The article says:
Read the full account: Diocese's lay workers fear for their pensions
I was appalled this weekend when I heard National Public Radio report that an Italian bishop had called the media coverage of the sex abuse scandal a "Zionist attack" on Catholicism. As if this were not bad enough, the bishop reportedly continued, saying that both the "freemasons and the Jews" are "natural enemies" of the church, and that "…deep down, historically speaking, the Jews are God killers."
The Legionaries of Christ are selling their one-time U.S. headquarters according to the report in the New Haven (Conn.) Register.
Rome -- On the same day the Vatican published a "layman's guide" to procedures when a priest is accused of sexual abuse -- which, for the first time in a Vatican document, explicitly includes a directive to comply with civil laws requiring bishops to report abuse to the police -- the editor of the Vatican newspaper, L'Osservatore Romano, dropped by Rome's Foreign Press Club to talk about the crisis that has engulfed Pope Benedict XVI in recent weeks.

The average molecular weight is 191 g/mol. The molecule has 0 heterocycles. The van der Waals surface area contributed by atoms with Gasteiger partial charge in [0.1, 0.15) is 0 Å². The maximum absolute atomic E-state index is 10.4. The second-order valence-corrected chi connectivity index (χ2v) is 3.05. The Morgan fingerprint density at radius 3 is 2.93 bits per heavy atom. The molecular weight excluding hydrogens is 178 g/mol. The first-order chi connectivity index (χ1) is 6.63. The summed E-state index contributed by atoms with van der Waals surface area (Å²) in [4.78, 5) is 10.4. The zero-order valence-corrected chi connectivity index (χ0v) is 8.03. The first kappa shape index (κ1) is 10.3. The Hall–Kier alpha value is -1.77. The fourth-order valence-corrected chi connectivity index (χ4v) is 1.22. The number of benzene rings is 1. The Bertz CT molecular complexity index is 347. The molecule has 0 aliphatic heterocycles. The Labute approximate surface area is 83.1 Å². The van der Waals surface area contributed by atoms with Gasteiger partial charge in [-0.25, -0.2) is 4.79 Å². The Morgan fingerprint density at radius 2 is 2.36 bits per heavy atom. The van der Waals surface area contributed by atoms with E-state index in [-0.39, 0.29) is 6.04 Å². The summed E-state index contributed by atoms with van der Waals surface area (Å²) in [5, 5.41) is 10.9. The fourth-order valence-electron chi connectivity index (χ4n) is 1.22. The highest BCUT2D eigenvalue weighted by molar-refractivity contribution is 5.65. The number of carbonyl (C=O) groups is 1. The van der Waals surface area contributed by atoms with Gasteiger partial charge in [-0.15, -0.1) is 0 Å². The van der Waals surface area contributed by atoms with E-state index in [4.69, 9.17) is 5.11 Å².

Gian Maria Vian, a lay professor of history tapped to take over L'Osservatore Romano in October 2007, offered a robust defense of both the church and the pope. Vian generally kept his cool, though at one point he became testy in complaining that the media reads the crisis into everything said or done at the Vatican these days – a reflection, perhaps, of the intense pressure of the last few weeks.
Vian conceded that there were "great failures in governance" that made the crisis possible, but also insisted that the church now has an "exemplary" approach to the problem of sexual abuse of children, and blamed what he called a "media campaign" for tarnishing the pope's image.